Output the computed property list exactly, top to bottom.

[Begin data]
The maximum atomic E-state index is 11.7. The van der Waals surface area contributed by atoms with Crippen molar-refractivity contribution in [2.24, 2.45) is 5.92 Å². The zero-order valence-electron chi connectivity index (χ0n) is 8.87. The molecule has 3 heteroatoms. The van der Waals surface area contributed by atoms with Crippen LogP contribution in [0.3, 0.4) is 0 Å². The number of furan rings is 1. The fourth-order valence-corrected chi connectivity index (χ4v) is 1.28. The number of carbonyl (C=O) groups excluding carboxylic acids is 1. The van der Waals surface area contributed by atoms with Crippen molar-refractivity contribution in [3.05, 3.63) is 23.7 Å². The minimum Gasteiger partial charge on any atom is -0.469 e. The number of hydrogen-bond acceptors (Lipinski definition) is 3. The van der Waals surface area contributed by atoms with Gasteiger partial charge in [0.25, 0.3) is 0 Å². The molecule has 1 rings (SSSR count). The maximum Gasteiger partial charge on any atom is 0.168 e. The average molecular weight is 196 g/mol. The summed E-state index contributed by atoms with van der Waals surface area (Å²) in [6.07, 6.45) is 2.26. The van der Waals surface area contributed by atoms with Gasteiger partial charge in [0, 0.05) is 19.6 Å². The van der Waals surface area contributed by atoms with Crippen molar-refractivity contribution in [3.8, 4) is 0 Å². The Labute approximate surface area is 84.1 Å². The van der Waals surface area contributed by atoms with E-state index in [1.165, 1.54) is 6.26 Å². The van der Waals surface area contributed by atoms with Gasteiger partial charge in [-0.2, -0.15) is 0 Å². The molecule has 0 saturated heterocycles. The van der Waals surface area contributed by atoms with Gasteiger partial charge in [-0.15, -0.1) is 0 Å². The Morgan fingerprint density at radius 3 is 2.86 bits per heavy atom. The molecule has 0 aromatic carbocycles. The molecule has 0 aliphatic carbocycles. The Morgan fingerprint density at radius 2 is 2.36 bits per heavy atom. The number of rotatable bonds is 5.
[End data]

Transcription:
The maximum atomic E-state index is 11.7. The van der Waals surface area contributed by atoms with Crippen molar-refractivity contribution in [2.24, 2.45) is 5.92 Å². The zero-order valence-electron chi connectivity index (χ0n) is 8.87. The molecule has 3 heteroatoms. The van der Waals surface area contributed by atoms with Crippen LogP contribution in [0.3, 0.4) is 0 Å². The number of furan rings is 1. The fourth-order valence-corrected chi connectivity index (χ4v) is 1.28. The number of carbonyl (C=O) groups excluding carboxylic acids is 1. The van der Waals surface area contributed by atoms with Crippen molar-refractivity contribution in [3.05, 3.63) is 23.7 Å². The minimum Gasteiger partial charge on any atom is -0.469 e. The number of hydrogen-bond acceptors (Lipinski definition) is 3. The van der Waals surface area contributed by atoms with Gasteiger partial charge in [0.25, 0.3) is 0 Å². The molecule has 1 rings (SSSR count). The maximum Gasteiger partial charge on any atom is 0.168 e. The average molecular weight is 196 g/mol. The summed E-state index contributed by atoms with van der Waals surface area (Å²) in [6.07, 6.45) is 2.26. The van der Waals surface area contributed by atoms with Gasteiger partial charge in [0, 0.05) is 19.6 Å². The van der Waals surface area contributed by atoms with Crippen molar-refractivity contribution in [3.8, 4) is 0 Å². The Labute approximate surface area is 84.1 Å². The van der Waals surface area contributed by atoms with E-state index in [1.165, 1.54) is 6.26 Å². The van der Waals surface area contributed by atoms with Gasteiger partial charge in [-0.2, -0.15) is 0 Å². The molecule has 0 saturated heterocycles. The van der Waals surface area contributed by atoms with Gasteiger partial charge in [-0.15, -0.1) is 0 Å². The Morgan fingerprint density at radius 3 is 2.86 bits per heavy atom. The molecule has 0 aromatic carbocycles. The molecule has 0 aliphatic carbocycles. The Morgan fingerprint density at radius 2 is 2.36 bits per heavy atom. The number of rotatable bonds is 5.